Siberian Times reported yesterday (July 15, 2014) on the large crater, or sink hole, that has appeared over the gas-rich Yamal peninsula in northern Siberia. The name Yamal means “the end of the world.” The cause of the crater, which was spotted by helicopters, is not yet known. A team of scientists has been sent to investigate the hole and is due to arrive at the scene on today. Siberian Times said:
The giant hole appeared close to a forest some 30 kilometers from Yamal’s biggest gas field Bovanenkovo. Experts are confident that a scientific explanation will be found for it and that it is not – as one web claim suggested – evidence ‘of the arrival of a UFO craft’ to the planet.
A report and footage highlighted by Zvezda TV says the dark color of the crater indicates ‘some temperature processes’, without explaining more what they may mean. Others say that the darkening around the inner rim indicates its formation was accompanied by severe burning scorching the edges.
Some observers believe water or dry soil is seen falling into the cavity.
The scientific expedition due to arrive in the area today was organized by Yamal authorities. It includes two experts from the Centre for the Study of the Arctic and one from Cryosphere Institute of the Russian Academy of Sciences. They, and a specialist from the Emergencies Ministry, plan to take samples of soil, air and water from the scene. A spokesman told Siberian Times:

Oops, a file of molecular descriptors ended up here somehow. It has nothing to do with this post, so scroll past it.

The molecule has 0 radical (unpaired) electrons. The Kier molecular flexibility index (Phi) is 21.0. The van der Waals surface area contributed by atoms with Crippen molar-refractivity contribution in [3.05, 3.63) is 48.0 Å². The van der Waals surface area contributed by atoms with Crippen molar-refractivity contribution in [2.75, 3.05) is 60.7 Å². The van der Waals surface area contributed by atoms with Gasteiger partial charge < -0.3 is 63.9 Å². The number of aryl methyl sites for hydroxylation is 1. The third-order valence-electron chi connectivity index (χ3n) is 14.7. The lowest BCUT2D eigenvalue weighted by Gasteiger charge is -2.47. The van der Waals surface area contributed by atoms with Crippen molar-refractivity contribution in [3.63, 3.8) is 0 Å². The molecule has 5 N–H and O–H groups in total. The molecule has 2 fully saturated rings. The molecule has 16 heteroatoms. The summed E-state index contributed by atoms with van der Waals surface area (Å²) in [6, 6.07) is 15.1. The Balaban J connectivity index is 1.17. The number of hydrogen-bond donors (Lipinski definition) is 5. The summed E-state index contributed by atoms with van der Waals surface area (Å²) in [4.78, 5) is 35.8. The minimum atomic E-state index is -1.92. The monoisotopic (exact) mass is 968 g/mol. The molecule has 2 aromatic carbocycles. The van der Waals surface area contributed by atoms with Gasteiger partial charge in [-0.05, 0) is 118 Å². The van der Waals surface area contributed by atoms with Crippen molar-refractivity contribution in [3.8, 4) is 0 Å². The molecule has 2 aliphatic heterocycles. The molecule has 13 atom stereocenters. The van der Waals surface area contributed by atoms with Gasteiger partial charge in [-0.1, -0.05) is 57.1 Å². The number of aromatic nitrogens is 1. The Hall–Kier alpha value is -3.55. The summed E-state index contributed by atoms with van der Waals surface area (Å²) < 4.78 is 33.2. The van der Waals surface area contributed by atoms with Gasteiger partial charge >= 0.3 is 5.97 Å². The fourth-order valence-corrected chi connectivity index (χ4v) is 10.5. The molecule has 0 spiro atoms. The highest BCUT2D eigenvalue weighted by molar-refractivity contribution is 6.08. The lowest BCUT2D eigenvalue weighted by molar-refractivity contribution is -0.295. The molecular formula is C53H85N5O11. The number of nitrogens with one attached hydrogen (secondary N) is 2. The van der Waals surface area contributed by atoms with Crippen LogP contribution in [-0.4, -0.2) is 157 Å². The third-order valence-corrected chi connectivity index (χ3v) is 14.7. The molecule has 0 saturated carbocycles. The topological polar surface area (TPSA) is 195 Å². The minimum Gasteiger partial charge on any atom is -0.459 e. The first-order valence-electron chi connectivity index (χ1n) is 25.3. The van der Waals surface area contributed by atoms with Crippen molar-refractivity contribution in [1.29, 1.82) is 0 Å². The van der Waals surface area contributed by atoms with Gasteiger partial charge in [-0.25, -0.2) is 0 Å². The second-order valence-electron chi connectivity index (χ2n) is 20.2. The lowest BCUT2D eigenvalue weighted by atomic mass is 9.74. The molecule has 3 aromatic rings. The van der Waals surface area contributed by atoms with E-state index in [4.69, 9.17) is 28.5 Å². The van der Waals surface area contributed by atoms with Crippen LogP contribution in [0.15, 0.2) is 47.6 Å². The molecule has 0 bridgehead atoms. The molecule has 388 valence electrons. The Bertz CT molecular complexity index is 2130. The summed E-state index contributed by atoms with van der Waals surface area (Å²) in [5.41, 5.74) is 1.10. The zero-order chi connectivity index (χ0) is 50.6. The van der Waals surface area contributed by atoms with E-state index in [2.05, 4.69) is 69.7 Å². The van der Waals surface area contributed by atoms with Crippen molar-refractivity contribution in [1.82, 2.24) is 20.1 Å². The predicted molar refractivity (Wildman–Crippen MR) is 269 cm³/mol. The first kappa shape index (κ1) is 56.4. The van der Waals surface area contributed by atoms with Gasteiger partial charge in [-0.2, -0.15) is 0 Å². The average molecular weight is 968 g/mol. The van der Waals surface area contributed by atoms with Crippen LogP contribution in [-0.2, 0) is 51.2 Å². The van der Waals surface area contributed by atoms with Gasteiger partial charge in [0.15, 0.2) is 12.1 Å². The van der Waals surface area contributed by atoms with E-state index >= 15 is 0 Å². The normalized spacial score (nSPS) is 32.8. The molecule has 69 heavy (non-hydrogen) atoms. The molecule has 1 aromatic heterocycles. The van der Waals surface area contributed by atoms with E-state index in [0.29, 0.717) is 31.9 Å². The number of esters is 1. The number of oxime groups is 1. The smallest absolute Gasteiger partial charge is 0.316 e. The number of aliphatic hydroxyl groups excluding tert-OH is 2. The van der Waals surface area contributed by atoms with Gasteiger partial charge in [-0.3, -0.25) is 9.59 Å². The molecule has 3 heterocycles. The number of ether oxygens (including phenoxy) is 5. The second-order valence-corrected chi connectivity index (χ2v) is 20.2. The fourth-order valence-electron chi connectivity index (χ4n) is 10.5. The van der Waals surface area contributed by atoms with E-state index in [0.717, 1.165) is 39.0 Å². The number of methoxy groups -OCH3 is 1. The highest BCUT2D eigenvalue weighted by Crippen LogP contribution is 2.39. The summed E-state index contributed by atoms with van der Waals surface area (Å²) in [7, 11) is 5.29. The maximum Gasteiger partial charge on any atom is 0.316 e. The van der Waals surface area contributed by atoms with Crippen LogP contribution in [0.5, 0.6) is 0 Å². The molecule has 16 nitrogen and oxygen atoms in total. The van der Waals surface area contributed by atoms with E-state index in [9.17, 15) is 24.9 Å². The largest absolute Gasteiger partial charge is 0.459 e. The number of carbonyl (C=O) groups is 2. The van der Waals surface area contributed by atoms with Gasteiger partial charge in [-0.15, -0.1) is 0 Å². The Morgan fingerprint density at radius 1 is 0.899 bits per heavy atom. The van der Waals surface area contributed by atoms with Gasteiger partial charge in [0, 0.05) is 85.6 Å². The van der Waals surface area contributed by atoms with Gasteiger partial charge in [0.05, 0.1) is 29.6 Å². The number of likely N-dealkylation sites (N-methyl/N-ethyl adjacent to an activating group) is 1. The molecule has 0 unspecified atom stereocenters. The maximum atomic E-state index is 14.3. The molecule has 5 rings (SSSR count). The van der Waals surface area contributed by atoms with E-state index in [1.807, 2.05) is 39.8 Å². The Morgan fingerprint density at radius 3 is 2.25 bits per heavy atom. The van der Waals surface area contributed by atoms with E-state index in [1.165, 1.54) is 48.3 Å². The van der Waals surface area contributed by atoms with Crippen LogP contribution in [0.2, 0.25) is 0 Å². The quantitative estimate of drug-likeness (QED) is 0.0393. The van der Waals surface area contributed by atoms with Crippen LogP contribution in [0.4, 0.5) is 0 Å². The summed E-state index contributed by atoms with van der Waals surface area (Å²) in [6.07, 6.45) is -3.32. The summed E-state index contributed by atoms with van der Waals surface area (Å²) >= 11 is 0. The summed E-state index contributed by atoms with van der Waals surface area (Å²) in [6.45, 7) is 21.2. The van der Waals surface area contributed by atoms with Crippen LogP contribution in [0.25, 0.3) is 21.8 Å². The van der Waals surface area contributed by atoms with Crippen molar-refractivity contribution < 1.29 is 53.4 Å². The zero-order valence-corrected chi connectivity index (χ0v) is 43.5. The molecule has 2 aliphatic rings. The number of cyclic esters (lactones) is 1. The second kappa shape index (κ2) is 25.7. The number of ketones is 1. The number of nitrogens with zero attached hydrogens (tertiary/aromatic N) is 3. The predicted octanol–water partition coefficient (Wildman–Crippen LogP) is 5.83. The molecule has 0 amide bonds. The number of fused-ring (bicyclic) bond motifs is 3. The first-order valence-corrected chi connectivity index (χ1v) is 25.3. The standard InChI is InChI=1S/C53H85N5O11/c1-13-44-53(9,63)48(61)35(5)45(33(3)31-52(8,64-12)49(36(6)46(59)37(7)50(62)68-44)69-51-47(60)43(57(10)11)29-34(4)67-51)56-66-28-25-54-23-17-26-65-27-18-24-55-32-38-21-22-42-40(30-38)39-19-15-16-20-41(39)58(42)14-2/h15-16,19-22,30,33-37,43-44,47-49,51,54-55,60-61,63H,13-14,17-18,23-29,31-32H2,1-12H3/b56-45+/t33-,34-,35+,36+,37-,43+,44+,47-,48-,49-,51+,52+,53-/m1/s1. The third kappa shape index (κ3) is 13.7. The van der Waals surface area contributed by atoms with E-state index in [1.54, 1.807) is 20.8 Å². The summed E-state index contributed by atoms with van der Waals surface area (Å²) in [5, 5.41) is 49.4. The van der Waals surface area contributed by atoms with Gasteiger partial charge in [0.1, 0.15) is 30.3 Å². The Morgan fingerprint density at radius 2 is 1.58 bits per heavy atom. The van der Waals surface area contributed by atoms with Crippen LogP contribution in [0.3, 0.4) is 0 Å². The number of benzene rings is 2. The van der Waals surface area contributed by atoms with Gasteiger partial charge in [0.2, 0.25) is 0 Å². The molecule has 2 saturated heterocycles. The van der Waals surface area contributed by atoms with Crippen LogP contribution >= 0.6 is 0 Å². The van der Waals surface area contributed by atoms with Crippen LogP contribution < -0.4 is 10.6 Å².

We can definitely say that it is not a meteorite. No details yet.
Initial reports and images were suspected to be fakes, but the hole is a real phenomenon and it is believed to have been formed around two years ago.
Bottom line: A mysterious crater or sink hole has been found on the Yamal peninsula of northern Siberia. No cause is yet known. It is about 80 meters ((262 feet) across.
Deborah Byrd created the EarthSky radio series in 1991 and founded EarthSky.org in 1994. Today, she serves as Editor-in-Chief of this website. She has won a galaxy of awards from the broadcasting and science communities, including having an asteroid named 3505 Byrd in her honor. A science communicator and educator since 1976, Byrd believes in science as a force for good in the world and a vital tool for the 21st century. "Being an EarthSky editor is like hosting a big global party for cool nature-lovers," she says.